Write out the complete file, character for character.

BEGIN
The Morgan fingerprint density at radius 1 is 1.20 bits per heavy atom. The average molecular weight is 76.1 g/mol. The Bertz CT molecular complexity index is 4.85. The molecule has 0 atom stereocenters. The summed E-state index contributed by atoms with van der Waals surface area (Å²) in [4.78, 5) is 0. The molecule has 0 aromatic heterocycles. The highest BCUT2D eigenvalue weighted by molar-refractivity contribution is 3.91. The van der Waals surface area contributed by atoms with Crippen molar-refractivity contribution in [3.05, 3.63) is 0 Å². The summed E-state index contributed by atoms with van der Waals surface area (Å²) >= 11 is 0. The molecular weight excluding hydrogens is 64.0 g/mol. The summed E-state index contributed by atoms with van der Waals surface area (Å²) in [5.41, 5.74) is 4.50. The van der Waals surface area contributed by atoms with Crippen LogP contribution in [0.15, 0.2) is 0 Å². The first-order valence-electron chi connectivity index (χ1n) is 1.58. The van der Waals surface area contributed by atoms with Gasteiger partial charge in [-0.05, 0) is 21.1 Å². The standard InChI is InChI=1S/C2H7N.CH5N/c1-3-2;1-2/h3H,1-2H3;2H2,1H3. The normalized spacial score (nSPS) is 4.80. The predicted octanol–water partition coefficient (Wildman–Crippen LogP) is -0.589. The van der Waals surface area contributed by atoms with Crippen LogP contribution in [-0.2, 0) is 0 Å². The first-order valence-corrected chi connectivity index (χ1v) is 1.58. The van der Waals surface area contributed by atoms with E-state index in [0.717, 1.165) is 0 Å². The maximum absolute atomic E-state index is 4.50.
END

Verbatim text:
The Morgan fingerprint density at radius 1 is 1.20 bits per heavy atom. The average molecular weight is 76.1 g/mol. The Bertz CT molecular complexity index is 4.85. The molecule has 0 atom stereocenters. The summed E-state index contributed by atoms with van der Waals surface area (Å²) in [4.78, 5) is 0. The molecule has 0 aromatic heterocycles. The highest BCUT2D eigenvalue weighted by molar-refractivity contribution is 3.91. The van der Waals surface area contributed by atoms with Crippen molar-refractivity contribution in [3.05, 3.63) is 0 Å². The summed E-state index contributed by atoms with van der Waals surface area (Å²) >= 11 is 0. The molecular weight excluding hydrogens is 64.0 g/mol. The summed E-state index contributed by atoms with van der Waals surface area (Å²) in [5.41, 5.74) is 4.50. The van der Waals surface area contributed by atoms with Crippen LogP contribution in [0.15, 0.2) is 0 Å². The first-order valence-electron chi connectivity index (χ1n) is 1.58. The van der Waals surface area contributed by atoms with Gasteiger partial charge in [-0.05, 0) is 21.1 Å². The standard InChI is InChI=1S/C2H7N.CH5N/c1-3-2;1-2/h3H,1-2H3;2H2,1H3. The normalized spacial score (nSPS) is 4.80. The predicted octanol–water partition coefficient (Wildman–Crippen LogP) is -0.589. The van der Waals surface area contributed by atoms with Crippen LogP contribution in [-0.2, 0) is 0 Å². The first-order valence-corrected chi connectivity index (χ1v) is 1.58. The van der Waals surface area contributed by atoms with E-state index in [0.717, 1.165) is 0 Å². The maximum absolute atomic E-state index is 4.50.